This "next generation" of Money Smart contains the same 10 modules (sections) as the original Money Smart, which was designed for classroom use. The new version can complement formal classes, serve as a refresher, or enable people to study independently.
Donna Gambrell, Deputy Director of the FDIC's Division of Supervision and Consumer Protection, explained that "the Money Smart interactive computer-based instruction will enable the FDIC to reach even more people using an exciting technology that will stimulate students' interests." In addition, the computer-based version can enhance classroom lessons in the original version.
From the September 15 launch of the Money Smart CBI through October 9, the FDIC received 890 orders for the English version and 328 orders for the Spanish version.
The Money Smart CBI contains all the information covered by the original Money Smart, which was designed for classroom use. An online instructor (Penny Cash in the English version; Celia De La Plata in the Spanish) guides the student step by step through each section. The student has a virtual experience learning how to fill out checks, use an ATM, interact with bank employees, fill out a check register correctly, calculate Annual Percentage Rates (APRs), and much more. Students receive ongoing feedback on their work. Upon successful completion of each section, students can print out a certificate showing that they have mastered that module's curriculum.
2. How long does each module take a student to complete?
One of the advantages of the Money Smart CBI is that students work at their own pace. However, on average, each section will take 20 - 30 minutes to complete.
3. Money Smart was designed primarily for low- and moderate-income individuals. How can people in those groups use the computer-based version if they don't already know how to use a computer?
This problem concerned us, so we actively set out to address it. First, we have chosen to partner with national organizations that regularly provide their audiences with access to computers. We also are encouraging financial institutions and major corporations to donate computers to our partners.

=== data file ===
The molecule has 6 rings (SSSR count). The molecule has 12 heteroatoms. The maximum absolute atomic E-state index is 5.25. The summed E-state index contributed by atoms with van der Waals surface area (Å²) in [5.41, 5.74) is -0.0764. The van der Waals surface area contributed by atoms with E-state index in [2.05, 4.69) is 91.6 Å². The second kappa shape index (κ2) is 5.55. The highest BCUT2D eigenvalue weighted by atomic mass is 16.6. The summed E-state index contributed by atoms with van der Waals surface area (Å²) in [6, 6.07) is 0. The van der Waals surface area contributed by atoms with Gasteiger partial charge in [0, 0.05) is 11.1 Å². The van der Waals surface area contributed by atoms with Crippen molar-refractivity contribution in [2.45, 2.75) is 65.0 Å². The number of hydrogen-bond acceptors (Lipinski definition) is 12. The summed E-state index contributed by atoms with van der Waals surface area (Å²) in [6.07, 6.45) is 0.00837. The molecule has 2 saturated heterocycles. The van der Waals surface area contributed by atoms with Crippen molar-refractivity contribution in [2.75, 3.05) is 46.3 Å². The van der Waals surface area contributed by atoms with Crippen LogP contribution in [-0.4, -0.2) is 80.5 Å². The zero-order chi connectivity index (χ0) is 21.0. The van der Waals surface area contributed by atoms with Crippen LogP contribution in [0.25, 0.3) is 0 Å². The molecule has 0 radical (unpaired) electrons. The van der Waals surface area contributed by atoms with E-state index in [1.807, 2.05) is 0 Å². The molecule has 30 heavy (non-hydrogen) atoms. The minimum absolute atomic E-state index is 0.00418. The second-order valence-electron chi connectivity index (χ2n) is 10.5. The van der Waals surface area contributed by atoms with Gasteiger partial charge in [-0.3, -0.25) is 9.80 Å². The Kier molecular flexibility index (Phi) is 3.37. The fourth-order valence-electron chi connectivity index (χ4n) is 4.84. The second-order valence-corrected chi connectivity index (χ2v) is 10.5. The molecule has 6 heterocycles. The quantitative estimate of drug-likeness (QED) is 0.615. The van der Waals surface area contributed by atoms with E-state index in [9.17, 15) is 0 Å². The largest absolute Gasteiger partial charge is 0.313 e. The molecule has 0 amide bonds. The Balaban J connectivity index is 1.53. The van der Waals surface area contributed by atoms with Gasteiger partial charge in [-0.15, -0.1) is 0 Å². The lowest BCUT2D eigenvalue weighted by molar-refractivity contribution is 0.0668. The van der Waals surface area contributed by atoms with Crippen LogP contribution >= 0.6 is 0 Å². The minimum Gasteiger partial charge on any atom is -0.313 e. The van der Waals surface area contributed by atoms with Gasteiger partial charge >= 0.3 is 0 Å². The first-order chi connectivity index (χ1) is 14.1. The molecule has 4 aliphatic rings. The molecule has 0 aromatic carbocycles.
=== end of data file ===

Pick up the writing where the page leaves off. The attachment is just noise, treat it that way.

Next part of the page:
Second, earlier this year, while the CBI was in the final stages of development, we conducted tests with six groups around the country and in Puerto Rico. Three of the tests were of the Spanish version; three were of the English version. Participants ranged in age from their early 20s to their mid-80s. Some were welfare-to-work participants; others were from senior citizens' centers, public or transitional housing, or neighborhood improvement programs. Some were unemployed and others came to the testing site directly from their jobs on the night shift at a local factory. Computer skills ranged from slight to nil. All six groups reported a positive experience with the Money Smart CBI. Even the senior citizens, who were being exposed to a computer for the first time, were able to master the use of the mouse and successfully complete one or more sections.
We have posted the Money Smart CBI on our Web site where people can access it through public computers in places such as libraries. The Web version was slightly modified so that the program can be accessed by older, less sophisticated computers without danger of "freezing" them.
4. What kind of equipment and software are necessary for running the version on the FDIC Web site?
To make the program accessible to the broadest number of users, the Web version requires the following:
One of the standard versions of Windows-Windows 95/98/ME/NT/2000/XP
Access to the Internet at 56 Kb or faster
Internet Explorer (version 5.0 or higher) or Netscape (version 4.04 or higher)
A sound card, along with standard speakers or headphones, is also recommended.
5. How do I access the Web version of the Money Smart interactive CBI?